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How This Problem-Solving CEO Is Keeping Her Restaurants’ Doors Open

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October 21, 2020 8 min read

Dawn Lafreeda is President, CEO and founder of Den-Tex Central, Inc. dba Denny’s Restaurants. In 1984, she opened her first Denny’s and since then, has built an incredible 85-location operation. Lafreeda, like so many business owners in the restaurant space, has been massively impacted by the pandemic but has found a way to manage her way through this incredibly destructive crisis. 

Or more appropriately, has found ways to manage her way through the crisis. Lafreeda’s operation is challenged to follow safety protocols that vary from state to state, city to city, and frequently change with little or no warning. “In some instances, we had less than six hours notice to shut down dining rooms,” she told Entrepreneur. “We have had to learn and adapt to new ways of doing business to sustain.”

Related: Check Out Denny’s Inc. Franchise Information

In the following interview, Lafreeda breaks down the challenges that she and other multi-state business owners continue to face, and how she is fighting every day to keep her business, employees and customers healthy.

 You have locations in multiple states. Can you explain the challenges this has presented?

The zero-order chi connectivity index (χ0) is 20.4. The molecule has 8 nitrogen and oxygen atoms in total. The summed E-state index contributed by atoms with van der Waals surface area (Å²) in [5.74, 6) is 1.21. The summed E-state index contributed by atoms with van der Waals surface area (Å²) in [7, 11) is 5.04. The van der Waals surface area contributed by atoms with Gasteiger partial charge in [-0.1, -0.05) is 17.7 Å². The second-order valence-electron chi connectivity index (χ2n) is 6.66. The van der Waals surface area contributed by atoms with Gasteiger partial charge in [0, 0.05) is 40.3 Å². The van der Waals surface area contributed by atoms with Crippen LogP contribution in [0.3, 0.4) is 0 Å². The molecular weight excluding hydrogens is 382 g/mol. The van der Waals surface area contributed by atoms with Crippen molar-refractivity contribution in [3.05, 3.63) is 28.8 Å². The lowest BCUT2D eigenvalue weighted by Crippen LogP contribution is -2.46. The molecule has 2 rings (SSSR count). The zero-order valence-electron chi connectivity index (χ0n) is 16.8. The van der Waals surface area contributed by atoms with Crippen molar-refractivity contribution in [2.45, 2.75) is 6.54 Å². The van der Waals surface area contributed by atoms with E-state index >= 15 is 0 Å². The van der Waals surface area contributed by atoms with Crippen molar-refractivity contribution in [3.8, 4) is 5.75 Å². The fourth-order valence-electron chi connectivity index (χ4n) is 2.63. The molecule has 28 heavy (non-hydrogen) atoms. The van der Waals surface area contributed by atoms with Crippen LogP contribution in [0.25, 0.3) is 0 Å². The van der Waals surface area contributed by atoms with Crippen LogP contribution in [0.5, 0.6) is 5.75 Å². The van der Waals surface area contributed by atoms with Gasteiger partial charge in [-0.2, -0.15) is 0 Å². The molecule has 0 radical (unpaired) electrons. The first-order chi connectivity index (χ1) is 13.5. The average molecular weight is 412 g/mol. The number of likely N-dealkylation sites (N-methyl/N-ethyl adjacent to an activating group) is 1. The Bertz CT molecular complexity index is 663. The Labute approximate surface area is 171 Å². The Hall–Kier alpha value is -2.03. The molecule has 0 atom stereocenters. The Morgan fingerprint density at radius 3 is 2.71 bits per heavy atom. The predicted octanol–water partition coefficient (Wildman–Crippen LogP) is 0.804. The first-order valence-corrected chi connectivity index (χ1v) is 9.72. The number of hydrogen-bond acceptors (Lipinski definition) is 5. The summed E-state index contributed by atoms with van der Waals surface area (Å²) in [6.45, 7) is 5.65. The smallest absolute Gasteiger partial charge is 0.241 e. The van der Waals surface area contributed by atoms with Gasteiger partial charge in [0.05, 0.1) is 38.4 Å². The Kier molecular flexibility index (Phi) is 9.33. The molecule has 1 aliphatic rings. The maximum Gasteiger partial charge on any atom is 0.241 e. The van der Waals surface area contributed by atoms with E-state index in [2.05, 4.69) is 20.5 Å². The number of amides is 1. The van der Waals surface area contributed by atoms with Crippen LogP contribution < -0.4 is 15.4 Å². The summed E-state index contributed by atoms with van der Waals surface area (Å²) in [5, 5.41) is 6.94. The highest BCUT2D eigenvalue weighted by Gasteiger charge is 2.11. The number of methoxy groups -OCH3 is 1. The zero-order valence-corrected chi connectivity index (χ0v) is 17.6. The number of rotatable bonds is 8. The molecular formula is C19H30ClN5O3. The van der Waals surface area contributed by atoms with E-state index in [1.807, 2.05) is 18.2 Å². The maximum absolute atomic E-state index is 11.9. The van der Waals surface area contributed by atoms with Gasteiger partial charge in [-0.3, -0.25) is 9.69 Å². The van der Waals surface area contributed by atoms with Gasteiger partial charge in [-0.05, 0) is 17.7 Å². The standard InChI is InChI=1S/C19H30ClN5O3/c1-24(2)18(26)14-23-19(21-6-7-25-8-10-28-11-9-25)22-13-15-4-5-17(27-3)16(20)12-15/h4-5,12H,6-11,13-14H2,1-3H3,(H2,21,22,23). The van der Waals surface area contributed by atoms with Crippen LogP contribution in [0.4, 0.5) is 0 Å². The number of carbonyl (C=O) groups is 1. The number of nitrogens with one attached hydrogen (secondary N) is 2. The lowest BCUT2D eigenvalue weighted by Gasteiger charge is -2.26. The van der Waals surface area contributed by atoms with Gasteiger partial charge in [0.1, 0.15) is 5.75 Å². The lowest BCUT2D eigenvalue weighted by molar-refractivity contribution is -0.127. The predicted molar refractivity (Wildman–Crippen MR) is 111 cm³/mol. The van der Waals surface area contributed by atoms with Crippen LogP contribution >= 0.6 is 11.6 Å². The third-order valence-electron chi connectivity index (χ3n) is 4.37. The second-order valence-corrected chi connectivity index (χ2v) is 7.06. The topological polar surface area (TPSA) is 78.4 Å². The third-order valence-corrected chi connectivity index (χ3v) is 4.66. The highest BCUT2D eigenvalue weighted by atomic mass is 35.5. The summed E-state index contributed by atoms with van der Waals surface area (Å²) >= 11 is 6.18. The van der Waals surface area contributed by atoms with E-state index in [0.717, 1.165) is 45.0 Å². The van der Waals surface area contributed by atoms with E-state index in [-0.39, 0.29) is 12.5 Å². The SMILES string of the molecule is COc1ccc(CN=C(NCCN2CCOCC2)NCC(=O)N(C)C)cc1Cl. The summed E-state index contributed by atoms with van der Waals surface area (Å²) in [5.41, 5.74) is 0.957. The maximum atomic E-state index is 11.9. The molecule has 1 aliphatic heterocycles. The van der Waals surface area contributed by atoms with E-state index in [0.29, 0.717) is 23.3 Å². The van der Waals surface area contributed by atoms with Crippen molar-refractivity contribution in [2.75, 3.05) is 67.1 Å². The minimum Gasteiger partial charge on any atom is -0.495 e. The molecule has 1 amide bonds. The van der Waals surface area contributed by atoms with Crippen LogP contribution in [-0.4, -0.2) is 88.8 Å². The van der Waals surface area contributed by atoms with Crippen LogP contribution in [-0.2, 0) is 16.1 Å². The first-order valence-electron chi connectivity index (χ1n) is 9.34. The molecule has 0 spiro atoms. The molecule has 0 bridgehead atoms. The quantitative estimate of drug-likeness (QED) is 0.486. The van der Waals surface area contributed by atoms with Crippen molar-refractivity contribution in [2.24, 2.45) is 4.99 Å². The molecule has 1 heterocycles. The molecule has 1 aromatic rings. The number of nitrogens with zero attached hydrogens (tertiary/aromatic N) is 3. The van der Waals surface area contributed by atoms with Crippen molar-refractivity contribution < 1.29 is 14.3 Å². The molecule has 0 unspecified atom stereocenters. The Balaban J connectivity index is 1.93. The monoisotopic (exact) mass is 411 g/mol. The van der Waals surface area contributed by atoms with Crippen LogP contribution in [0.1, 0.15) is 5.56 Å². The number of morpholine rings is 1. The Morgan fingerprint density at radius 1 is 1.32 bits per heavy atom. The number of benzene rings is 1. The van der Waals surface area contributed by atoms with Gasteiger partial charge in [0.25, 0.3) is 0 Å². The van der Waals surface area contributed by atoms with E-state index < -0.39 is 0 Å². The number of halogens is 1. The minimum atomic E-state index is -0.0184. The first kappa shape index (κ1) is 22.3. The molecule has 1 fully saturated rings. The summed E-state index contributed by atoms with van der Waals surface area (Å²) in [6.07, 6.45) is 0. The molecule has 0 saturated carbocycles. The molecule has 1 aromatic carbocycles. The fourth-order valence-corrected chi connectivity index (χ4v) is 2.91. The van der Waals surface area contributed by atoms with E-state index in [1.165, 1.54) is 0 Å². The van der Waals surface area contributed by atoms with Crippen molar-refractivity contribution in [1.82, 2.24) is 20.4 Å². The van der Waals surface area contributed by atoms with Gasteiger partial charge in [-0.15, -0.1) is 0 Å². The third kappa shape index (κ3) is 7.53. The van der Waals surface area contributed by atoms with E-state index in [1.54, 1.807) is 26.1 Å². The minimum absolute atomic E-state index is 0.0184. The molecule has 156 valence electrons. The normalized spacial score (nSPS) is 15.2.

I have restaurants in seven states and the rules vary from state to state and the challenges are never-ending. We typically follow the rules of the governor, but we have situations where the mayors also exercise authority that we need to take into account. This presents a huge challenge in ordering and staffing as we are unable to predict from week to week what we may be up against.  

In order to stay compliant in each city and state, we have a spreadsheet that details PPE requirements, social distancing rules, hours of operation, curfews and allowed capacity. The rules can be a moving target and they change frequently, sometimes on a daily basis. 

There are also challenges in dealing with the human resource aspect of things as there are many different employee situations that require a lot of sensitivity while trying to keep business open and save jobs. For instance, you may have an employee who lives with a family member who is elderly or compromised so they may be afraid to come to work. You may have a person who tests positive, so you must close for a period of time, and this affects the livelihood of your whole staff.  There have been supply chain issues, staffing issues and widespread fear of getting sick.  

How has Covid affected your overall business?